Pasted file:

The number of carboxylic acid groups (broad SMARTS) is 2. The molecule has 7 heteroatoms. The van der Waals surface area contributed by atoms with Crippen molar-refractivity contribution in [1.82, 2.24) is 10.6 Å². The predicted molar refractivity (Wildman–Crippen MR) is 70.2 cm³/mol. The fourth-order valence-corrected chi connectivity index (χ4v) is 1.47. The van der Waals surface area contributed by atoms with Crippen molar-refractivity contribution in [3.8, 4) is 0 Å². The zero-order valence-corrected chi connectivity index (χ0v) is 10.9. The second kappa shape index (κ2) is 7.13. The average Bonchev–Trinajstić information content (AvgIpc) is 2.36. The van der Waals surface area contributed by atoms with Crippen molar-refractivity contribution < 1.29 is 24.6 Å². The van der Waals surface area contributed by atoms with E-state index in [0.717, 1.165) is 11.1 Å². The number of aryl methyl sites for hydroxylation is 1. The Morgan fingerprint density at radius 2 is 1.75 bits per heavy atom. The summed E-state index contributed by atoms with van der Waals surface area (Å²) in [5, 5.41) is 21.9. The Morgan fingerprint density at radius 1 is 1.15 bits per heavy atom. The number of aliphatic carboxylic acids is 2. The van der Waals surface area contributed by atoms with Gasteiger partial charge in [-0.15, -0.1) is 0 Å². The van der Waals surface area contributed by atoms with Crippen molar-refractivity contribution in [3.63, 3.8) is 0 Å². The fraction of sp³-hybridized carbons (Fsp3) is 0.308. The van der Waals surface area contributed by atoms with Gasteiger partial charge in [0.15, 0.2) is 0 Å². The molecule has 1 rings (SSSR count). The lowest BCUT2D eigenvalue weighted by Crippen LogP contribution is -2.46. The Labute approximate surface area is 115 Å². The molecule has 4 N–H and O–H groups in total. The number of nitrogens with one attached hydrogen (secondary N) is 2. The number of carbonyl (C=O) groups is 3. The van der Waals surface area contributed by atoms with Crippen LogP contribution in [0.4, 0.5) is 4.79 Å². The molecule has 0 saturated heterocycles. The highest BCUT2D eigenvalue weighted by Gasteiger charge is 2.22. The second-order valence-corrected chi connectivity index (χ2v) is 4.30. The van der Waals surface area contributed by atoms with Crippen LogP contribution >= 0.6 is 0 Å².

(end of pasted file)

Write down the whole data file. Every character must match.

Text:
The number of carboxylic acid groups (broad SMARTS) is 2. The molecule has 7 heteroatoms. The van der Waals surface area contributed by atoms with Crippen molar-refractivity contribution in [1.82, 2.24) is 10.6 Å². The predicted molar refractivity (Wildman–Crippen MR) is 70.2 cm³/mol. The fourth-order valence-corrected chi connectivity index (χ4v) is 1.47. The van der Waals surface area contributed by atoms with Crippen molar-refractivity contribution in [3.8, 4) is 0 Å². The zero-order valence-corrected chi connectivity index (χ0v) is 10.9. The second kappa shape index (κ2) is 7.13. The average Bonchev–Trinajstić information content (AvgIpc) is 2.36. The van der Waals surface area contributed by atoms with Crippen molar-refractivity contribution < 1.29 is 24.6 Å². The van der Waals surface area contributed by atoms with E-state index in [0.717, 1.165) is 11.1 Å². The number of aryl methyl sites for hydroxylation is 1. The Morgan fingerprint density at radius 2 is 1.75 bits per heavy atom. The summed E-state index contributed by atoms with van der Waals surface area (Å²) in [5, 5.41) is 21.9. The Morgan fingerprint density at radius 1 is 1.15 bits per heavy atom. The number of aliphatic carboxylic acids is 2. The van der Waals surface area contributed by atoms with Gasteiger partial charge in [-0.15, -0.1) is 0 Å². The van der Waals surface area contributed by atoms with Crippen molar-refractivity contribution in [3.63, 3.8) is 0 Å². The fraction of sp³-hybridized carbons (Fsp3) is 0.308. The van der Waals surface area contributed by atoms with Gasteiger partial charge in [0.15, 0.2) is 0 Å². The molecule has 1 rings (SSSR count). The lowest BCUT2D eigenvalue weighted by Crippen LogP contribution is -2.46. The Labute approximate surface area is 115 Å². The molecule has 4 N–H and O–H groups in total. The number of nitrogens with one attached hydrogen (secondary N) is 2. The number of carbonyl (C=O) groups is 3. The van der Waals surface area contributed by atoms with Crippen LogP contribution in [0.4, 0.5) is 4.79 Å². The molecule has 0 saturated heterocycles. The highest BCUT2D eigenvalue weighted by Gasteiger charge is 2.22. The second-order valence-corrected chi connectivity index (χ2v) is 4.30. The van der Waals surface area contributed by atoms with Crippen LogP contribution >= 0.6 is 0 Å².